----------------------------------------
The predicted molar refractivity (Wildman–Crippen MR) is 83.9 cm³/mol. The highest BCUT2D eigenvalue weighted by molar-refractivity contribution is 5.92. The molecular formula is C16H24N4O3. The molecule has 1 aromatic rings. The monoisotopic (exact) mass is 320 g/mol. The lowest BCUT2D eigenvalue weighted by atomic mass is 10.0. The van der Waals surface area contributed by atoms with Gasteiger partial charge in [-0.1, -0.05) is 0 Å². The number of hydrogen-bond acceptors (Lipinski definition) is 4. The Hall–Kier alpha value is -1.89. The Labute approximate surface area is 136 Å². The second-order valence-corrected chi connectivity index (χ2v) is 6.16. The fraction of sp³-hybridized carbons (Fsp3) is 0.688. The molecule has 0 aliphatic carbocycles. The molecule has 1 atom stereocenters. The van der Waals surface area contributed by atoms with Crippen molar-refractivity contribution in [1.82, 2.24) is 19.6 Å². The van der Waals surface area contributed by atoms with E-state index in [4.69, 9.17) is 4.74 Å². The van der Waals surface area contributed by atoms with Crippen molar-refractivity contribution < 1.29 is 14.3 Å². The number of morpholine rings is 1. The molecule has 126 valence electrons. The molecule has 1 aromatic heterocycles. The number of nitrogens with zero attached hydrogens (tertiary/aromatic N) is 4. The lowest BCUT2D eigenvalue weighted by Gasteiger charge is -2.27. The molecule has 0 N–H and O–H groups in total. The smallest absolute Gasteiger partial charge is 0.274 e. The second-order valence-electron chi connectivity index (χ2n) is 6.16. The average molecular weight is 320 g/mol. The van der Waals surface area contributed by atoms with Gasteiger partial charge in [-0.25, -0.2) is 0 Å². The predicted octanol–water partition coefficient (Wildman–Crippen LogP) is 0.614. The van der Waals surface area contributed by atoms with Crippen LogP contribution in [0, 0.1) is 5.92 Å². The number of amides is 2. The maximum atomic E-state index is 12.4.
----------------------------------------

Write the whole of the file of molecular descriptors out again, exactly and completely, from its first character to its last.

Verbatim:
The predicted molar refractivity (Wildman–Crippen MR) is 83.9 cm³/mol. The highest BCUT2D eigenvalue weighted by molar-refractivity contribution is 5.92. The molecular formula is C16H24N4O3. The molecule has 1 aromatic rings. The monoisotopic (exact) mass is 320 g/mol. The lowest BCUT2D eigenvalue weighted by atomic mass is 10.0. The van der Waals surface area contributed by atoms with Gasteiger partial charge in [-0.1, -0.05) is 0 Å². The number of hydrogen-bond acceptors (Lipinski definition) is 4. The Hall–Kier alpha value is -1.89. The Labute approximate surface area is 136 Å². The second-order valence-corrected chi connectivity index (χ2v) is 6.16. The fraction of sp³-hybridized carbons (Fsp3) is 0.688. The molecule has 0 aliphatic carbocycles. The molecule has 1 atom stereocenters. The van der Waals surface area contributed by atoms with Crippen molar-refractivity contribution in [1.82, 2.24) is 19.6 Å². The van der Waals surface area contributed by atoms with E-state index in [4.69, 9.17) is 4.74 Å². The van der Waals surface area contributed by atoms with Crippen molar-refractivity contribution < 1.29 is 14.3 Å². The number of morpholine rings is 1. The molecule has 126 valence electrons. The molecule has 1 aromatic heterocycles. The number of nitrogens with zero attached hydrogens (tertiary/aromatic N) is 4. The lowest BCUT2D eigenvalue weighted by Gasteiger charge is -2.27. The molecule has 0 N–H and O–H groups in total. The smallest absolute Gasteiger partial charge is 0.274 e. The second-order valence-electron chi connectivity index (χ2n) is 6.16. The average molecular weight is 320 g/mol. The van der Waals surface area contributed by atoms with Gasteiger partial charge in [-0.25, -0.2) is 0 Å². The predicted octanol–water partition coefficient (Wildman–Crippen LogP) is 0.614. The van der Waals surface area contributed by atoms with Crippen LogP contribution in [0, 0.1) is 5.92 Å². The number of amides is 2. The maximum atomic E-state index is 12.4.